Basic Fiber and Chemical Properties of Western Juniper
Western juniper (Juniperus occidentalis) has either never had basic fiber dimensions and chemical compositions measured, or these findings have never been published. Nothing was uncovered in a literature search, and this type of information is basic when searching for utilization options.
Log cross sections were obtained by Larry Swan, Resource Specialist, Winema National Forest, Klamath Falls, OR, and shipped to Forest Products Laboratory for this limited investigation. Samples were identified as Bonanza, Lost River, and Running Y.
Fiber (tracheids) length and diameter measurements
Two samples were taken from each log cross section; one from near the center between growth rings 5 and 10, and the other from within five growth rings of the bark. These samples were separated into individual fibers by standard maceration techniques using Jeffries solution. Fiber samples were placed on microscopic slides, and fiber lengths and diameters were measured using a procedure described by Quirk (J.T. Quirk, "Semiautomated Recording of Wood Cell Dimensions", Forest Science 27(2):336-338 (1981)).
Lignin and carbohydrate analysis
Two samples were also taken from each log cross section; one from near the center, and the other from near the bark. Each sample was Wiley milled to pass a 20-mesh screen and vacuum dried at 45 degrees C. Lignin content was determined using a procedure described by Effland (M.J. Effland, "Modified procedure to determine acid-insoluble lignin in wood and pulp", Tappi Journal 60(10):143-144 (1977)). Carbohydrate contents were determined by a procedure described by Davis (M.W. Davis, "Rapid modified method for compositional carbohydrate analysis of lignocellulosics by HPAEC/PAD", J Wood Chem & Technology, accepted for publication (1998)).
Fiber length of western juniper is about the same as other junipers. It is shorter than most softwoods and longer than most hardwoods, but closer to hardwoods than softwoods (see Table). Fiber diameters are smaller than most softwoods, and about the same as hardwoods.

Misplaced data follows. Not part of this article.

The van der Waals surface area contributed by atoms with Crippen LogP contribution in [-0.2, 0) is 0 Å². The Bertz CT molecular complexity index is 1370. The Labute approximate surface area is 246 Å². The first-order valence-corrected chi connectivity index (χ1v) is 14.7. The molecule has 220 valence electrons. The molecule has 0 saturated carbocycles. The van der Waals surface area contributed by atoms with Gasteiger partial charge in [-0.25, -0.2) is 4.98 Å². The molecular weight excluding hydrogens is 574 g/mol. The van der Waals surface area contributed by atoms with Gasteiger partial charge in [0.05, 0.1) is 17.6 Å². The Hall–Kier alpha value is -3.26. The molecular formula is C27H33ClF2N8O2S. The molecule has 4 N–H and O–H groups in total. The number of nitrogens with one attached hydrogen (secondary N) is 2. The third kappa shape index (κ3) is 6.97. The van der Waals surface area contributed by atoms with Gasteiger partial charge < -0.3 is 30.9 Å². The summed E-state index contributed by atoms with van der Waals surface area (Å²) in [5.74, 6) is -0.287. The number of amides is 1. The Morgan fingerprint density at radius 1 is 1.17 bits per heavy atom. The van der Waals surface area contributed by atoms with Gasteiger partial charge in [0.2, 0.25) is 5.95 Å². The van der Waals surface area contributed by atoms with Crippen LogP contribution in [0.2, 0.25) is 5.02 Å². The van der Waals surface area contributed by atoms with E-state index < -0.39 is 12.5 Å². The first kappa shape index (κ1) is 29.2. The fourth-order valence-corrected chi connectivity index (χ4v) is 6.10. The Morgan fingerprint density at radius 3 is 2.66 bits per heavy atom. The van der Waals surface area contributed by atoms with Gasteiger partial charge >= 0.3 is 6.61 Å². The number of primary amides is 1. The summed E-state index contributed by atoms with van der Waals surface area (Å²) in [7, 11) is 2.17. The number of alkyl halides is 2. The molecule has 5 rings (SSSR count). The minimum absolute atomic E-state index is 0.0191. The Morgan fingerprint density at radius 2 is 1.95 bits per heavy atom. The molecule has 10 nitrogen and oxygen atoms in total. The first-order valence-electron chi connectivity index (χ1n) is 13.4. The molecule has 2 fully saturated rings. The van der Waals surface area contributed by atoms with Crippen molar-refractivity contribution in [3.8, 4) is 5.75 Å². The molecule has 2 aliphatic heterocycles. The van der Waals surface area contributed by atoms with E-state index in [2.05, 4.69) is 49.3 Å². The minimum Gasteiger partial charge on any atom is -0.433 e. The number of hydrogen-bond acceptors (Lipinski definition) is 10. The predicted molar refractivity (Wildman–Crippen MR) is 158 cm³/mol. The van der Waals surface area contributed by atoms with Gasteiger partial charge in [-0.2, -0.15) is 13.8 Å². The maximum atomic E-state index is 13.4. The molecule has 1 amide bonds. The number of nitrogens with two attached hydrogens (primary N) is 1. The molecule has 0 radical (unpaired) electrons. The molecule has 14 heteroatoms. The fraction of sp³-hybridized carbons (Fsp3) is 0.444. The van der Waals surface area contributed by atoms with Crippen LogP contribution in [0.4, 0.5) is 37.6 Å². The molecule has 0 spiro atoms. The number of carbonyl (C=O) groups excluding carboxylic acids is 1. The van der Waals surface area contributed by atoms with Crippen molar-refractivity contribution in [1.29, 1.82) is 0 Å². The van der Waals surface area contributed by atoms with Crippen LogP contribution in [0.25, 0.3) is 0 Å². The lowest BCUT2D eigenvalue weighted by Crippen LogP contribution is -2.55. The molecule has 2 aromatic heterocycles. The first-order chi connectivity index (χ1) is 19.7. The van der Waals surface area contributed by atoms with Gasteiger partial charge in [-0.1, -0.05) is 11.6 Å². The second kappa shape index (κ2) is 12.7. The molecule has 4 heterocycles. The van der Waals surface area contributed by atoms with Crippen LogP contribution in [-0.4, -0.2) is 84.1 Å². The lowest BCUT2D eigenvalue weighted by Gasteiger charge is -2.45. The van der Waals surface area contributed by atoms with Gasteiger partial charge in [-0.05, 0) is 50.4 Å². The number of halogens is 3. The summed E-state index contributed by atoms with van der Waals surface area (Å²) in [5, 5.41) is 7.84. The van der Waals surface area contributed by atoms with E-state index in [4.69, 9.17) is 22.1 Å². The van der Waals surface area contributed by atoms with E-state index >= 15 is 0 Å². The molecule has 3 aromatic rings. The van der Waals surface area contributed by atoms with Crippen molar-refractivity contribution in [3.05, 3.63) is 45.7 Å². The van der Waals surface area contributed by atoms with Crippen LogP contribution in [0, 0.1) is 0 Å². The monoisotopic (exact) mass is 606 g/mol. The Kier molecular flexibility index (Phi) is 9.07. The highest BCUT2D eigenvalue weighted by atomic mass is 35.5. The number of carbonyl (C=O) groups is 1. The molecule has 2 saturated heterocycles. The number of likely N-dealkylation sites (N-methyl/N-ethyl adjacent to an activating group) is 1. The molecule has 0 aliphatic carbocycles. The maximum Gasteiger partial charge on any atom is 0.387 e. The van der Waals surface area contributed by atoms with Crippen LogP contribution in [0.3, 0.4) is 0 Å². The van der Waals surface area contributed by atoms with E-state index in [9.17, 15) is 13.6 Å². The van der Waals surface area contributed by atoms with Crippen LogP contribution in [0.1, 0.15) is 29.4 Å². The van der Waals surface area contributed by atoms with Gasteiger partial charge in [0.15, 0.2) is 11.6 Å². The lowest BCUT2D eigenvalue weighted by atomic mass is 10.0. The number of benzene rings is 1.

Lignin content is much higher than all softwoods and hardwoods. Extractive content, hemicellulose content, and cellulose content are lower than most temperate softwoods and hardwoods.
Western juniper might be acceptable for hardboard, MDF, and other reconstituted panel products. The small fiber diameter and short fiber length might yield a pulp that produces a smoother paper surface, which is important for printing and writing papers. However, the short fiber length, high lignin content, and low cellulose content appear undesirable for chemical pulping and production of high strength papers.
Table created by Scott Leavengood, Oregon State University Extension Agent. Fiber length, diameter, cellulose, and lignin data for western juniper from G.C. Myers, A. Wiedenhoeft, and M.W. Davis, USDA Forest Service- Forest Products Laboratory. Density data for western juniper from Dr. Ed Burke, University of Montana.
Fiber length, diameter, cellulose, and lignin data for other species from Essentials of Pulping and Papermaking by C.J. Biermann, 1993, Academic Press publishers, San Diego, CA. Density data from The Wood Handbook: Wood as and Engineering Material, Ag Handbook #72, 1989, USDA Forest Service, Forest Products Laboratory, Madison, WI.
* all properties reported at 12% MC
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1. 4.9", 1.9% heartwood
2. Montana, sound, 7.4", little decay
3. Oakridge, OR, second-growth, residues
6. Washington, 7.8"
8. Michigan, 5.9"
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